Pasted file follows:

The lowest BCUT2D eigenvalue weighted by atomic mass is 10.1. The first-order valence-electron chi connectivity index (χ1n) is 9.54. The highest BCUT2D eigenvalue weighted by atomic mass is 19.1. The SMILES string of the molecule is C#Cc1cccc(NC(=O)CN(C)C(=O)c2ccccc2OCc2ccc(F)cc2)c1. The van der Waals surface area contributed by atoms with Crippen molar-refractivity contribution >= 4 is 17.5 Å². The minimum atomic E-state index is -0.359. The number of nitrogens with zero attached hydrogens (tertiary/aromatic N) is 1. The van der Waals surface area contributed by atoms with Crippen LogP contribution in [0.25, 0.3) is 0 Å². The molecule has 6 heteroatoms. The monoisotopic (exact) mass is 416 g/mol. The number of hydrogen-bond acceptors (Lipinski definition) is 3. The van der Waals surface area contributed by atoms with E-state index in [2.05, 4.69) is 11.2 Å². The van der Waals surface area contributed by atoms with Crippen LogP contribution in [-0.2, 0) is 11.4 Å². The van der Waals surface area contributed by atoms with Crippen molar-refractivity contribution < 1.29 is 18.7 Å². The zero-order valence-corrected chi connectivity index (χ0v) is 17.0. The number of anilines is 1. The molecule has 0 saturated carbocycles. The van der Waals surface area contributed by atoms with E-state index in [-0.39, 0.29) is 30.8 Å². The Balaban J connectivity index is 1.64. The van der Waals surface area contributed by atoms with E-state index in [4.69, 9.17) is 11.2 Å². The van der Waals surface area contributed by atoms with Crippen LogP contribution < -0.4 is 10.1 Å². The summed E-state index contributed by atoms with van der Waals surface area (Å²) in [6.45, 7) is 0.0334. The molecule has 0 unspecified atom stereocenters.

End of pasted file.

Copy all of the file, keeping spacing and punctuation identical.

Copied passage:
The lowest BCUT2D eigenvalue weighted by atomic mass is 10.1. The first-order valence-electron chi connectivity index (χ1n) is 9.54. The highest BCUT2D eigenvalue weighted by atomic mass is 19.1. The SMILES string of the molecule is C#Cc1cccc(NC(=O)CN(C)C(=O)c2ccccc2OCc2ccc(F)cc2)c1. The van der Waals surface area contributed by atoms with Crippen molar-refractivity contribution >= 4 is 17.5 Å². The minimum atomic E-state index is -0.359. The number of nitrogens with zero attached hydrogens (tertiary/aromatic N) is 1. The van der Waals surface area contributed by atoms with Crippen LogP contribution in [0.25, 0.3) is 0 Å². The molecule has 6 heteroatoms. The monoisotopic (exact) mass is 416 g/mol. The number of hydrogen-bond acceptors (Lipinski definition) is 3. The van der Waals surface area contributed by atoms with E-state index in [2.05, 4.69) is 11.2 Å². The van der Waals surface area contributed by atoms with Crippen LogP contribution in [-0.2, 0) is 11.4 Å². The van der Waals surface area contributed by atoms with Crippen molar-refractivity contribution < 1.29 is 18.7 Å². The zero-order valence-corrected chi connectivity index (χ0v) is 17.0. The number of anilines is 1. The molecule has 0 saturated carbocycles. The van der Waals surface area contributed by atoms with E-state index in [-0.39, 0.29) is 30.8 Å². The Balaban J connectivity index is 1.64. The van der Waals surface area contributed by atoms with E-state index in [4.69, 9.17) is 11.2 Å². The van der Waals surface area contributed by atoms with Crippen LogP contribution < -0.4 is 10.1 Å². The summed E-state index contributed by atoms with van der Waals surface area (Å²) in [6.45, 7) is 0.0334. The molecule has 0 unspecified atom stereocenters.